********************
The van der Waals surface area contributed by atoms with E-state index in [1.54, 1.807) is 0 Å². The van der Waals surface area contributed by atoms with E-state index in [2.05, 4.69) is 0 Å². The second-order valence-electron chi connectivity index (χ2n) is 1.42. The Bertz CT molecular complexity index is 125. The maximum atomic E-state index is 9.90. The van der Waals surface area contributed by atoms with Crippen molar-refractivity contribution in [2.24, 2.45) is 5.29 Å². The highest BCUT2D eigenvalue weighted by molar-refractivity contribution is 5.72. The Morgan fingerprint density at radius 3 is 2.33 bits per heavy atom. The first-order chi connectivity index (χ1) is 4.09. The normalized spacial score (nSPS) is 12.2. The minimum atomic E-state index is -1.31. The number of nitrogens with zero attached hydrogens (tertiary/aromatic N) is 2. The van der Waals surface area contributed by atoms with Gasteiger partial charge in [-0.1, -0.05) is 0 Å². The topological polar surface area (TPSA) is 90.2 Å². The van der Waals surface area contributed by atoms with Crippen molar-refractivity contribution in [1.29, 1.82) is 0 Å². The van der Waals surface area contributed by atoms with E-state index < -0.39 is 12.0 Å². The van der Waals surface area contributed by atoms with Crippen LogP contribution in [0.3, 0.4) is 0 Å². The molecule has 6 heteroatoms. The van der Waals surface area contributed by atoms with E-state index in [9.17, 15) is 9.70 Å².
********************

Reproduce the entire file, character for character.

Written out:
The van der Waals surface area contributed by atoms with E-state index in [1.54, 1.807) is 0 Å². The van der Waals surface area contributed by atoms with E-state index in [2.05, 4.69) is 0 Å². The second-order valence-electron chi connectivity index (χ2n) is 1.42. The Bertz CT molecular complexity index is 125. The maximum atomic E-state index is 9.90. The van der Waals surface area contributed by atoms with Crippen molar-refractivity contribution in [2.24, 2.45) is 5.29 Å². The highest BCUT2D eigenvalue weighted by molar-refractivity contribution is 5.72. The Morgan fingerprint density at radius 3 is 2.33 bits per heavy atom. The first-order chi connectivity index (χ1) is 4.09. The normalized spacial score (nSPS) is 12.2. The minimum atomic E-state index is -1.31. The number of nitrogens with zero attached hydrogens (tertiary/aromatic N) is 2. The van der Waals surface area contributed by atoms with Gasteiger partial charge in [-0.1, -0.05) is 0 Å². The topological polar surface area (TPSA) is 90.2 Å². The van der Waals surface area contributed by atoms with Crippen molar-refractivity contribution in [1.29, 1.82) is 0 Å². The van der Waals surface area contributed by atoms with E-state index < -0.39 is 12.0 Å². The van der Waals surface area contributed by atoms with Crippen LogP contribution in [0.3, 0.4) is 0 Å². The molecule has 6 heteroatoms. The van der Waals surface area contributed by atoms with E-state index in [9.17, 15) is 9.70 Å².